THE IRON CLAW – Review by Pam Grady

As a title, The Iron Claw is both literal and a metaphor. It is the signature move of wrestler Fritz Von Erich when he is about to decimate an opponent in the ring. It also symbolizes the tight grip he holds on the sons who have no real choice except to follow him as the next generation of battling Von Erichs. Writer/director Sean Durkin’s first film since 2020’s The Nest is all at once a sports drama, a family’s biopic, and one of the best depictions of the effects of toxic masculinity ever committed to the screen and a haunting evocation of family dysfunction.

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THE GREATEST BEER RUN EVER – Review by Martha K Baker

The Greatest Beer Run Ever could have been just another bromance or a boy-farce, like The Hangover. It is more than either sub-genre, much more — maybe because it’s based on a real story, as farcical as that is. The film is well realized. John Donohue, called “Chick,” made his beer run to Vietnam in 1967. He had been in the military earlier, stationed in his home state of Massachusetts.

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THE GREATEST BEER RUN EVER – Review by T.J. Callahan

It’s 1967, the Vietnam War is raging and so are opinions on America’s participation in the fight. Zac Efron is John “Chickie” Donahue. A guy in flux who needs to do something that makes a difference. He decides to give his buddies in combat a taste of home, but he ends up getting a big gulp of the battle instead.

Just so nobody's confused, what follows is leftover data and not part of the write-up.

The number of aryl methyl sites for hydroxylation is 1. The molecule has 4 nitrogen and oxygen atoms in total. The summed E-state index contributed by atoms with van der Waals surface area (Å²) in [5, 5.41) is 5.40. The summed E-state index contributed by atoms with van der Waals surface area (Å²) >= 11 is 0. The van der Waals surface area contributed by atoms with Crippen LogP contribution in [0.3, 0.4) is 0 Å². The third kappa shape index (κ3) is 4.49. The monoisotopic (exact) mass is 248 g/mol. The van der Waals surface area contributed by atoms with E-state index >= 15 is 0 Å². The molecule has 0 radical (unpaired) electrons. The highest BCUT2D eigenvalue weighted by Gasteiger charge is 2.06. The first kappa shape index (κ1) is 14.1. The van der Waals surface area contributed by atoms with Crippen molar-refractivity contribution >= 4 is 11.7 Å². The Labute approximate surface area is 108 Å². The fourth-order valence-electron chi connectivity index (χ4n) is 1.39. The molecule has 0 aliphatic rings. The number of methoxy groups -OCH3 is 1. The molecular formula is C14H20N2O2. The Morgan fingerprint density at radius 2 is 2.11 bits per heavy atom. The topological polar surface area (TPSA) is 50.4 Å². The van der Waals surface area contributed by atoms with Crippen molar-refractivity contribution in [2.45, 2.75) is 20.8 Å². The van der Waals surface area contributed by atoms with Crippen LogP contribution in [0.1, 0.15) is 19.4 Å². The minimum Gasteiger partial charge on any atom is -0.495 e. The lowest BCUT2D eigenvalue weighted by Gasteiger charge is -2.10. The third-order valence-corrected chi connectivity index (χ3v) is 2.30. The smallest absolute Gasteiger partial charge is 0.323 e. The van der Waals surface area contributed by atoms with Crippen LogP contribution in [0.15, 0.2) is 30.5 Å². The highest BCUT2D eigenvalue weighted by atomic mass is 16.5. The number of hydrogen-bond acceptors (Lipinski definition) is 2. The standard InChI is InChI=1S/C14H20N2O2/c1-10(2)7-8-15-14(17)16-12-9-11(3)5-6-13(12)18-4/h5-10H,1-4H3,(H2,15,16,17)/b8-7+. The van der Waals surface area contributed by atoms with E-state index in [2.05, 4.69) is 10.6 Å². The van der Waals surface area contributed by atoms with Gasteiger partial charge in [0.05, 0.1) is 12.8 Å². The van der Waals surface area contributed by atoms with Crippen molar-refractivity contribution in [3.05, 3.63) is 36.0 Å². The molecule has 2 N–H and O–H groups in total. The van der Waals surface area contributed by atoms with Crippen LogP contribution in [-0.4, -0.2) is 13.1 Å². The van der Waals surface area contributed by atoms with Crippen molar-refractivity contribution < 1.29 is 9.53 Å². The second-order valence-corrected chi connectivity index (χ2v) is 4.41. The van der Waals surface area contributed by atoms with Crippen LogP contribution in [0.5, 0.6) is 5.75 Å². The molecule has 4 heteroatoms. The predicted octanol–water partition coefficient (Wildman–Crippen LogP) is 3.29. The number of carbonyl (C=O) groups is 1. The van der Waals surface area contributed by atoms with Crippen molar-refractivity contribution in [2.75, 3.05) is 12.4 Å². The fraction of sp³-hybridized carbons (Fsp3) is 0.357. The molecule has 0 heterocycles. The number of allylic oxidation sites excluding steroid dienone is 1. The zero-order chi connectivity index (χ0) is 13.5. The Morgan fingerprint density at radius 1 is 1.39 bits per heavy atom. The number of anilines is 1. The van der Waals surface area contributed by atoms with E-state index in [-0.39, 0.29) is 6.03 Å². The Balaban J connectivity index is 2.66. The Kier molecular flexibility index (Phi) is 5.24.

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THE GREATEST BEER RUN EVER – Review by Susan Granger

While America’s involvement in the Vietnam War remains controversial, films like The Deer Hunter, Apocalypse Now and Ken Burns’ documentary, have reflected on the conflict’s psychological aspects. So The Greatest Beer Run Ever is a refreshingly entertaining comedic drama, focusing on a crowd-pleasing, behind-the-scenes glimpse of a globe-spanning beer run.

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FIRESTARTER – Review by Susan Kamyab

This 2022 of version Firestarter is just another flop to add to the list of Stephen King adaptations. For those who haven’t seen the original 1984 film, the story follows a young couple and their 11-year-old daughter. Charlie. Due to past lab experiments, the three of them have telekinetic powers. Charlie’s parents have learned to control theirs, but she is unable to contain her sudden burst of flames triggered by anger. But that’s the least of this family’s problems, as a mysterious federal agent is on the hunt to take Charlie away from her parents. From begin to end the film never ignites a big enough flame.

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